Jacob Hurtubise graduated from the United States Military Academy in June. After scaled-down commencement exercises -- mandatory quarantine, no families in attendance -- the West Point Class of 2020 began service obligations around the world.
Hurtubise, a second lieutenant from Zionsville, Ind., has a unique assignment next month.
Minor League camp with the Cincinnati Reds.
Hurtubise (pronounced HURT-a-bees) is the first service academy graduate to sign with a Major League club since the enactment of a 2019 Department of Defense policy permitting cadets to delay active duty while playing pro sports.
The military granted waivers to Hurtubise and fellow West Point graduates Cole Christiansen (Los Angeles Chargers), Elijah Riley (Philadelphia Eagles) and Connor Slomka (Jacksonville Jaguars) in the NFL, as well as Zac McGraw (Portland Timbers) in Major League Soccer.
“We’re still kind of serving, in a way,” Hurtubise said in a recent interview with MLB.com. “It’s not the active duty service you see most of my classmates participating in, but we still have an obligation to represent ourselves and to represent the military. There’s not a lot of people on active duty that are going to get the same spotlight as [pro athletes] are.
“The way we represent ourselves can be just as valuable to creating that bond between the civilian side and the military, and making sure there’s trust within that bond. That’s one of the big things we talk about at West Point: How do we create that bond between the military and civilian sectors? We take great pride and great responsibility in the positions we hold, because of where we come from and what we represent.”
Hurtubise, 23, is a speedy center fielder who made history at West Point, establishing Patriot League records for career stolen bases and walks even before Army’s 2020 season was halted by the COVID-19 pandemic after only five games.
Hurtubise filed his waiver application with the military before completing his degree in operations research and branching air defense artillery. The application was approved in the days leading up to the June 13 graduation ceremony, contingent on one final component: A professional baseball contract.
Hurtubise wasn’t selected during the 2020 MLB Draft, shortened to five rounds because of the pandemic. He graduated two days after the Draft concluded and pondered his future on the 12-hour, overnight drive home to Indiana.
He arrived in Zionsville at 7 a.m. on June 14. Free agency opened two hours later for Draft-eligible players.
His phone came alive.
“I slept for two hours,” he recalled. “Right when 9 o’clock hit, I had three teams calling my phone to wake me up. That’s a pretty good way to wake up if you’re not getting a lot of sleep.
“It was definitely one of those moments: ‘Wow, this is happening.’ I didn’t go back to bed after that.”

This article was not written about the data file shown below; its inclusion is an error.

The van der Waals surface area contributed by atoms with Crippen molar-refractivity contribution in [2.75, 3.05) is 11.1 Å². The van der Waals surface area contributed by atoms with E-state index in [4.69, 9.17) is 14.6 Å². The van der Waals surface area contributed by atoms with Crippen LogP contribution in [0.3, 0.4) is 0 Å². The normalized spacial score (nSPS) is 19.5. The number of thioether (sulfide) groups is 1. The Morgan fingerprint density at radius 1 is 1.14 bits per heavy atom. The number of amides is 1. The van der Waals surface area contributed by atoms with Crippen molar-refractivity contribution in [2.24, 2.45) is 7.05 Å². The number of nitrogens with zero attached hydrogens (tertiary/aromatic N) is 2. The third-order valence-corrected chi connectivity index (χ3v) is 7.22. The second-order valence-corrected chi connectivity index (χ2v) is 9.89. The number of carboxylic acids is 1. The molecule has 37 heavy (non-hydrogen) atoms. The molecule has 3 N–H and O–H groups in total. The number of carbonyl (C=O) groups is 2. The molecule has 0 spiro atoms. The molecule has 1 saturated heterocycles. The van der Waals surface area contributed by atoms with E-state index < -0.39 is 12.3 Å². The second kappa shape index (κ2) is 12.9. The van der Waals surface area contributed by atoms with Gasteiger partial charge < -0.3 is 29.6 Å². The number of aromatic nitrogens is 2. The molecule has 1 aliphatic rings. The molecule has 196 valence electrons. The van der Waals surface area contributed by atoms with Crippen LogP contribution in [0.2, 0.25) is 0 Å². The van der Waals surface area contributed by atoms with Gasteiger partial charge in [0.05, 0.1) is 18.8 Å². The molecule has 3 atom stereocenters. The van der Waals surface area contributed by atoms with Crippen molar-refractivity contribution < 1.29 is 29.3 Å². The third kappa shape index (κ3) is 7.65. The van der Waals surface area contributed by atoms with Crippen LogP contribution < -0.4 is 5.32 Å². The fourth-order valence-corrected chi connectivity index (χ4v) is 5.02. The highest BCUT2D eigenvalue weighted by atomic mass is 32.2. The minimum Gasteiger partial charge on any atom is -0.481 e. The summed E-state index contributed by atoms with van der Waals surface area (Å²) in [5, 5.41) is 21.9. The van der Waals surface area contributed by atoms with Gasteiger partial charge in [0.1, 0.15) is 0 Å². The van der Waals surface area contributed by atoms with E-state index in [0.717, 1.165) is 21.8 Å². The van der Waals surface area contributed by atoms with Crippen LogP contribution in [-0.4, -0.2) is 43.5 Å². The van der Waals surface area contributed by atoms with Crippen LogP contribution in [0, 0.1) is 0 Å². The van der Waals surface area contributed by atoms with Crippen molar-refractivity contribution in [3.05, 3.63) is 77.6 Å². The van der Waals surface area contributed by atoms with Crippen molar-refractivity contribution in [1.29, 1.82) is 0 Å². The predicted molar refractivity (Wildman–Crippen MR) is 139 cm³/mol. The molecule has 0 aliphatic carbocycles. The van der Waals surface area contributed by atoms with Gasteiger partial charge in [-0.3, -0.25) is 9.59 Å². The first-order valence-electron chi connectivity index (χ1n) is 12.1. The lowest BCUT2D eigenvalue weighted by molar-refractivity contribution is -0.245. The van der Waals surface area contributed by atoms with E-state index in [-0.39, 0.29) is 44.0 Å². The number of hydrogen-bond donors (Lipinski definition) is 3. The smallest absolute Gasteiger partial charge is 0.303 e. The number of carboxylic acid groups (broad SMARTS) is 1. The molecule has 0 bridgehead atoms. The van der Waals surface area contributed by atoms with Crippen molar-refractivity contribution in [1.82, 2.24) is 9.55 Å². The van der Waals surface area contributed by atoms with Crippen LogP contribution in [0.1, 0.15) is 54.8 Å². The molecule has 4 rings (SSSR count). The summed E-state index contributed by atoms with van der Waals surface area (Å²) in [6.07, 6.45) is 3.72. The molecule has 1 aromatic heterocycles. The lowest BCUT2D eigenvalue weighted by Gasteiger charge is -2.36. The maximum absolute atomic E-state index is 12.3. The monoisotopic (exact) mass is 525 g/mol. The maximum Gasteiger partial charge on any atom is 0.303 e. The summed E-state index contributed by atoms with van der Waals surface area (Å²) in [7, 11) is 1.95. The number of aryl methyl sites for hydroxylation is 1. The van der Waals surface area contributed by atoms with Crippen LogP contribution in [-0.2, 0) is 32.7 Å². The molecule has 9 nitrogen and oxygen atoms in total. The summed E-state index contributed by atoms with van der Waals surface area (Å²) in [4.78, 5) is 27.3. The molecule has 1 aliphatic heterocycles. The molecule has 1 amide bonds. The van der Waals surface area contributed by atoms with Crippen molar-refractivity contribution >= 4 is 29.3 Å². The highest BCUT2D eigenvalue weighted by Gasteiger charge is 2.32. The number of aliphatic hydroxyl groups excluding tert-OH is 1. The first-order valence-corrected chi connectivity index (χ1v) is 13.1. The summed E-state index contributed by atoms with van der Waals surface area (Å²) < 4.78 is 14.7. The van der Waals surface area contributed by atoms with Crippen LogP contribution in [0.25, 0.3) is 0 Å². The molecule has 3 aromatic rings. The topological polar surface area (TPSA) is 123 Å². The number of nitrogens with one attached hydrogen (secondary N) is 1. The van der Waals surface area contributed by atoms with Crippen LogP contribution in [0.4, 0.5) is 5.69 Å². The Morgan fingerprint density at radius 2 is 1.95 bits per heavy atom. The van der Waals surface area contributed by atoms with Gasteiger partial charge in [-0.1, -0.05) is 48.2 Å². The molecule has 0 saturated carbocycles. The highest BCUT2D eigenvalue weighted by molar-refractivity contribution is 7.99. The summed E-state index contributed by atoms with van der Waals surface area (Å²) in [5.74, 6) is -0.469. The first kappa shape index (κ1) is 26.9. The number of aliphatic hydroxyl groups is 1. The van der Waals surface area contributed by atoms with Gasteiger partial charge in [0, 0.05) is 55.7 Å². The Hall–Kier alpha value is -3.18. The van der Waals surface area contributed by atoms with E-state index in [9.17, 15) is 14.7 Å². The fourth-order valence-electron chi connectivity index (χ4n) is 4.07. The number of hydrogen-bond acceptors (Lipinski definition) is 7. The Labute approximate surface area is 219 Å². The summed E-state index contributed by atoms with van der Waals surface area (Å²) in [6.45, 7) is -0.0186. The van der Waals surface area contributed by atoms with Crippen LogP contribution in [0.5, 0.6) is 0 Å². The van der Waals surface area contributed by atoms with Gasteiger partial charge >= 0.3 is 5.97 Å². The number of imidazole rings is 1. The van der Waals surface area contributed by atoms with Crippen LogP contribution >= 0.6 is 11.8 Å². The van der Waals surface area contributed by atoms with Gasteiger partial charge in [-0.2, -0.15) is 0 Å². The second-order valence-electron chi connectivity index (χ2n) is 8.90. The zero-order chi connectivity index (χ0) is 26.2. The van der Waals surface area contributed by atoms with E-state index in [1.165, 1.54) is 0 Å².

Over the following days, Hurtubise and his agents, Steve and Jason Comte, narrowed the options to the Cubs, Indians and Reds. Emotionally, the Cubs’ appeal would be difficult to match. They were Hurtubise’s favorite team since childhood. As a plebe, he stayed up late in his dormitory room and watched them win the 2016 World Series -- risking a dreaded curfew violation in the process.
But then came a call from C.J. Gillman, the former Air Force Academy assistant coach who’d recently become the Reds’ Minor League hitting coordinator. Gillman told Hurtubise how miserable it had been to face Army -- because of Hurtubise’s irrepressible speed and all-out play. Gillman was back into recruiting mode, and Hurtubise loved what he heard about Cincinnati’s organizational values and offensive approach.
By the time Hurtubise hung up, he wanted to sign with the Reds.
“My whole family was like, ‘Aw, you’re choosing the Reds over the Cubs?!’” Hurtubise recalled with a smile. “But I have to do what’s best for me and my future in this game. The Reds seemed like the perfect fit.”
With his contract in hand, Hurtubise’s waiver application was approved. Procedurally, the hard parts were over. Hurtubise was beginning his pro career with a deep love for -- and obligation to -- the alma mater he’d represent with every swing on the field and sentence in the clubhouse.
But even a West Point degree, and all the physical and mental training behind it, could not insulate Hurtubise from the doubt that lingers for virtually everyone in the sport.
Am I really good enough?
He wasn’t from a baseball hotbed like California or Florida. He hadn’t proven himself in the Pac-12 or SEC. Months had passed since his last competitive at-bat.
Hurtubise spent last summer working at an Amazon warehouse in Indiana. One day, his phone rang. Eric Lee, the Reds’ senior director of player development, was on the other end.
Lee told Hurtubise that the Reds would host an Instructional League program at their complex in Goodyear, Ariz., beginning in late September.
And he was invited.
“My heart was like, ‘I’m going to play baseball again!’” Hurtubise beamed, playfully tapping his chest. “That was my immediate reaction. Obviously, without hesitation, I accepted to go down to Arizona.
“It was so awesome. … Being on the field with guys my age, just the whole team atmosphere. That’s something I quickly realized is part of the reason why I love playing the game: Being with my teammates and the competition, the 1-on-1 battles of you against the pitcher. There’s nothing better.”